How to Get the Most from a Visit to the Frick Madison in New York City
History's wealthy sleazeballs have been getting their comeuppance of late. The slave traders, labor exploiters, womanizers, and polluters who made fortunes in their day by being ruthless and then tried to do some P.R. damage control by leaving large bequests to cultural and educational institutions have had their names removed from buildings and their statues stashed in storage.
The exceptions are those who created their own temples of culture and learning rather than donating to an exisiting institution. That's one way to ensure the place is stuck with your name a lot longer. Take Henry Clay Frick, the union-busting industrialist whose sins include partial responsibility for the deadly Johnstown Flood of 1889.
New York City’s beloved Frick Collection has been housed for decades in the robber baron's ornate neoclassical mansion on Manhattan's Upper East Side. In addition to seeing the excellent art and furnishings, one of the fascinating aspects of touring the museum was imagining the lifestyle of the tycoon before his death in 1919.
But a long-overdue renovation begun in 2020 has shuttered the mansion for at least two years, and the collection has been moved temporarily a few blocks north to a building at 945 Madison Ave. that was originally created for the Whitney Museum of American Art (now at 99 Gansevoort St. in the Meatpacking District).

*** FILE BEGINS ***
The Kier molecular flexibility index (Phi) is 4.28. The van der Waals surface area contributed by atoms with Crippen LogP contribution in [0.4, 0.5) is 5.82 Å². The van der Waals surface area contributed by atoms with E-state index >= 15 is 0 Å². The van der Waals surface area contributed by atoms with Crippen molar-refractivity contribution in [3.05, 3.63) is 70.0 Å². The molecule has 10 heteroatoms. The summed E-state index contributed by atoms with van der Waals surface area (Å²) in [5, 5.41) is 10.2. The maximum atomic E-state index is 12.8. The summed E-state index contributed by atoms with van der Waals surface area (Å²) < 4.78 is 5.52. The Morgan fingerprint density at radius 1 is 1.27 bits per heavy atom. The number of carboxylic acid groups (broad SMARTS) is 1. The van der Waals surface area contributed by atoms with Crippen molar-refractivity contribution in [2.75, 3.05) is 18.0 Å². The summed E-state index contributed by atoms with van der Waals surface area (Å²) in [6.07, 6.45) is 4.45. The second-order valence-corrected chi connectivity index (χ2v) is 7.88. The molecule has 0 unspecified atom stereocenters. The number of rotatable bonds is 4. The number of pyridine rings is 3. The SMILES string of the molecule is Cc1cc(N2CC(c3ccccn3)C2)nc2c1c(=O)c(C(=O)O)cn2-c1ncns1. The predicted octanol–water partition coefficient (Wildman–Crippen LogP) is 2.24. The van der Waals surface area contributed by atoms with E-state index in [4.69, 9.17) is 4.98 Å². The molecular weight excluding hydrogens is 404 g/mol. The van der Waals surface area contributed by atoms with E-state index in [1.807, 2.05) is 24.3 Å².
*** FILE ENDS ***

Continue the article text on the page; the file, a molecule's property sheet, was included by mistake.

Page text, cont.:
With its relocation, the Frick experience becomes less about the man and his mansion and more about the art and artists in the collection....which may be more appropriate for the times.
What follows is a brief guide to getting the most out of Frick 2.0, which is being called Frick Madison.
For its first few months at least, the Frick Madison won’t be using the gallery space on the first floor. So you’ll be starting your visit on the second story, which is devoted to German, Flemish, and Dutch art. I recommend climbing the stairs (if you're able), as that will immerse you in architect Marcel Breuer’s brutalist design. The cement walls of the stairwell are deeply pocked and rough, as if they were hewn for an ancient fortress.
The Frick has wisely kept on display one of sculptor Charles Simonds's small Dwellings pieces (pictured above). The miniature clay structure looks like a tiny adobe village between floors two and three. Emerging from this elemental space and entering galleries filled with the richly ornamented treasures of the Frick is an exciting perspective shift.
The curators are purposefully playing up the contrasts. "We decided to abandon the domestic setting of the house," museum director Ian Wardropper said at the press webinar for the opening. "Instead, we went for a very minimal, even Spartan look. . . . Our main hope is that you will rethink the collection and discover new art."
The museum's free mobile guide is available via the Bloomberg Connects app, which includes narrated exhibit information for a number of major museums. For the Frick Madison, curators Aimee Ng and Xavier Salomon fill you in on Ingres’ purposeful anatomical errors (like the arm coming out of the stomach of the Comtesse d'Haussonville, pictured above), Rembrandt's financial woes, and other intriguing back stories of the collection's art.